From some of the signal traffic that has been preserved though, you get an impression that in some cases local company and regimental commanders simply had no idea where their troops; but more especially, where the enemy were. And there was a constant fear of being outflanked, surrounded and/or cut off, with really poor communications between formations. It looks like often troops were pulled back or redeployed to different locations in a panic, without letting neighbouring formations know until such times as Japanese troops had infiltrated and were present in locations they thought held by comrades.

The whole thing seems to have just snowballed from a start point of 'the Japanese can't shoot, and can't fight, and their air force is rubbish with rubbish planes' to a point of 'we have no air support, constantly strafed, we have no idea where they are, whole companies are disappearing, they can appear like phantoms anywhere they choose, wrecking bridges doesn't stop them, we don't have enough anti-tank support to stop their armour, and all our brigades are falling back so quickly we can't be the ones left behind.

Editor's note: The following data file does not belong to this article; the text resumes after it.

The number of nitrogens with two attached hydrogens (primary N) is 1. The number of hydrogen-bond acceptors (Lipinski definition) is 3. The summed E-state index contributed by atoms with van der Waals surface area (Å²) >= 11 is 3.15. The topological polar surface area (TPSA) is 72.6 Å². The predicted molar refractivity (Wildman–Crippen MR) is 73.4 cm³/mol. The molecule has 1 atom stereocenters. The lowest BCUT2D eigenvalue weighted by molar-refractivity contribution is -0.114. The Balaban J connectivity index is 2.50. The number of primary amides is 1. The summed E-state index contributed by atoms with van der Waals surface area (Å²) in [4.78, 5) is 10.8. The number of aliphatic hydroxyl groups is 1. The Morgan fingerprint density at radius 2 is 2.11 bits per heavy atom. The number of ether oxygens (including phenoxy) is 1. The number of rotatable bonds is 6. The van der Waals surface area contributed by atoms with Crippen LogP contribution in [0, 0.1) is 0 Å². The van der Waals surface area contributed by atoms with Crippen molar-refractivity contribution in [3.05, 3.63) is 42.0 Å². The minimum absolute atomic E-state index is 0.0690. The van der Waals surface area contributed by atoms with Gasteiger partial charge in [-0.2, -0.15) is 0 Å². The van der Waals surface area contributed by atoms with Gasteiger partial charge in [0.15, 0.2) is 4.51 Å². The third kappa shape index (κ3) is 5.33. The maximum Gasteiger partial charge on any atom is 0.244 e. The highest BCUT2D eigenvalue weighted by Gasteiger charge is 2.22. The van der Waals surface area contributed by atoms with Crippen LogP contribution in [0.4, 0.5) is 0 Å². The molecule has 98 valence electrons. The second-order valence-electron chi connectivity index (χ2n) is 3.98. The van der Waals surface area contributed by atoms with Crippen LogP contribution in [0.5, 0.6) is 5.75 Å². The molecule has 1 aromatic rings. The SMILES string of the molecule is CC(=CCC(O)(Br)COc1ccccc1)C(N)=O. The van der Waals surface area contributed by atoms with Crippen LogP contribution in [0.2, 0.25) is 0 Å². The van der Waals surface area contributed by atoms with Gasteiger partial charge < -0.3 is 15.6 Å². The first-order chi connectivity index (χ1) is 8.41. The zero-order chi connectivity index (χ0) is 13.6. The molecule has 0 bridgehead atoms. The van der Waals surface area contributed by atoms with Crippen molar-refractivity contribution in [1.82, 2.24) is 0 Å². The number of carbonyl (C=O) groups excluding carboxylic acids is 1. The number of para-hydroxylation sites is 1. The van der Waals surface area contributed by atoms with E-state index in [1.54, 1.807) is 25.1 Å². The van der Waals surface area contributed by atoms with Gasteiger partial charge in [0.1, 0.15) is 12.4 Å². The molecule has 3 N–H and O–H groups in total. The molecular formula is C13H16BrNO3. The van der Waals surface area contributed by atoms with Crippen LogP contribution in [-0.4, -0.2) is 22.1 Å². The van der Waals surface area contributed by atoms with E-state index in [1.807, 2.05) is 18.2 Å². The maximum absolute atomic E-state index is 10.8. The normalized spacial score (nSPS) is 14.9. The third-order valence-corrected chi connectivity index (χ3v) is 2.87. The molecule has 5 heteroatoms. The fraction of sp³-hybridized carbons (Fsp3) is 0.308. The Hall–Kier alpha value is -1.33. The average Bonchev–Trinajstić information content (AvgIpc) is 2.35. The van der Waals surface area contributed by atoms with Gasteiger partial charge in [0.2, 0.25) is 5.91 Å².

Very poor leadership throughout, initial over-confidence then swinging wildly to 'jungle supermen', inexperienced and untrained formations especially in the indian Army, who were also lacking equipment, a lack of confidence in the leadership and the overall outcomes seem to have been the biggest contributors to the catastrophe.
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BaronVonWreckedoften
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Re: EW Germans

Post by BaronVonWreckedoften »